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Engaging in Exploratory Research

Engaging in Exploratory Research
Assignment:  Write a 6+ page researched essay that identifies and explored an important question related to a contemporary social controversy. Your paper should be followed by a Works Cited page in correct MLA style.
Purpose:  In Unit 1 we looked at contrasting ideas on a given topic from a group of pre-selected texts. Now, you will select your own question to pursue through careful academic research. Your goal in this assignment is to explore and describe a controversy in order to find out what is really going on. There’s more to an argument than the final opinion stated by two (or more) contrasting parties. So you’ll need to think about where these opinions come from: What are these people’s value systems? How do these systems affect the ways that they define key terms in the argument? What is really at stake? And how do people’s experiences and/or positions in life affect the ways that they view these stakes?
1.     Start by identifying your interest in the topic. What is your relationship to it? Why did you choose this topic? What question(s) do you have about it?
2.     Describe what you see before you. How is this issue commonly understood by a lay audience? How have you understood the issue? What are your initial assumptions about it?
3.     Next, challenge yourself to question these assumptions. What do you think you might be overlooking? What new questions do you have about the issue?
4.     How do the people involved define/describe/understand the issue? Pursue your research by following your natural curiosity about the topic. Stay focused on questions. What was your initial question? How does it grow and change throughout your research process?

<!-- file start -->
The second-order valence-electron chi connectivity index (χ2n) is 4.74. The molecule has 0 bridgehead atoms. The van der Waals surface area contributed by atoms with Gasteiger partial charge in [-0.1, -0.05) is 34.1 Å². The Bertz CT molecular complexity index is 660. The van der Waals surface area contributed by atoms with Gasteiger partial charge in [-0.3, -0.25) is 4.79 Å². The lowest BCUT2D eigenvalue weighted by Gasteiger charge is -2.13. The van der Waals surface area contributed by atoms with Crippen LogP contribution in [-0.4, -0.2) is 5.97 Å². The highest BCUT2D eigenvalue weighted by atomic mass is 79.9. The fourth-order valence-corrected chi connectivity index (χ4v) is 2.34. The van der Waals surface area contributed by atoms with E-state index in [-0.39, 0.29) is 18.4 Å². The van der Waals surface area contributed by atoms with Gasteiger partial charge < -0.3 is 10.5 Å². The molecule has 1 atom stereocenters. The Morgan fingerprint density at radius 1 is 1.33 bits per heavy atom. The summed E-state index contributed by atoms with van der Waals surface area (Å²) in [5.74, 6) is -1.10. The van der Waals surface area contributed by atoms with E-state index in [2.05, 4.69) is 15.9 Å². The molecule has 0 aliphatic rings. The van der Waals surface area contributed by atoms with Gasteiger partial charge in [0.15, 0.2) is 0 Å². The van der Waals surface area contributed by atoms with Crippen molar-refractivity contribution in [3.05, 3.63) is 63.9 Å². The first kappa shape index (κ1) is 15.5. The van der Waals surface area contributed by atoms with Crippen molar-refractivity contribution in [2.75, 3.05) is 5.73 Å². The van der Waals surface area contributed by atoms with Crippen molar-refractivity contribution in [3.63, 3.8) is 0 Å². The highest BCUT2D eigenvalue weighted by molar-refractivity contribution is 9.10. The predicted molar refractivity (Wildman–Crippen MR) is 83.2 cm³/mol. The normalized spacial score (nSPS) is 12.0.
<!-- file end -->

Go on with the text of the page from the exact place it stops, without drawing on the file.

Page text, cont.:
*Your exploratory paper should be written as a narrative. That is, you should use your own voice and tell the “story” of your research process. Although I’ve given you some conceptual guidelines, the nuts and bolts of where you go to get your information and what new avenues you explore is up to you. As you go through your process, please explain your rationale for the choices you make, why you pursued a particular source, what you thought of it, etc.
Key Components: Your paper should include the following components:
1.    Show why your topic/question is important (i.e. something that is worth arguing about).
2.    Explain what is at stake. (Note: Your understanding of the stake[s] may change throughout the writing of the paper. It is likely that the stakes will be slightly different for each stakeholder.)
3.    Identify the stakeholders and their opinions (i.e. the various key positions on the issue). Keep in mind that there may be more than “two sides” to the issue.
4.    Identify the assumptions and biases that influence the opinions on each “side.”
5.    Consider, too, the varying ways that stakeholders define key terms. Do different people define or “see” things differently?
6.    Also be sure to address any common ground(s) that exist and consider what possible outcomes might realistically occur.
*By the end of your paper, try to answer the question: What are these people really arguing about? Where is the real difference? Is it a problem of definition? a problem of assumptions or values? or of physical needs? What do they agree on?
Possible Topics:
There are a huge variety of possible topics for this project. As you work towards choosing one, consider both the scope (local, state, national, international, etc.) and the type (causal, policy, evaluation, application, etc.) of your research question:
*What kind of controversy do you want to explore? something here at the OSU? something at
the federal level? some cross-cultural?
*Also, what focus do you want to take? Do you want to look at competing theories of why
something happens (e.g. causes of teen drop-out rates)? Or do you want to evaluate
something (e.g. the effectiveness of Oregon’s green energy measures)?
There are many kinds of arguments, so think carefully about the angle that you want to take, as well as the particular topic that interests you.
Mechanical Requirements:
1.    Your paper should include at least one source from each of the groups we discuss in class: scholarly text, scholarly journal, popular source (i.e. magazine or newspaper), and a credible internet source.
2.    You should include no less that eight (8) sources in your paper.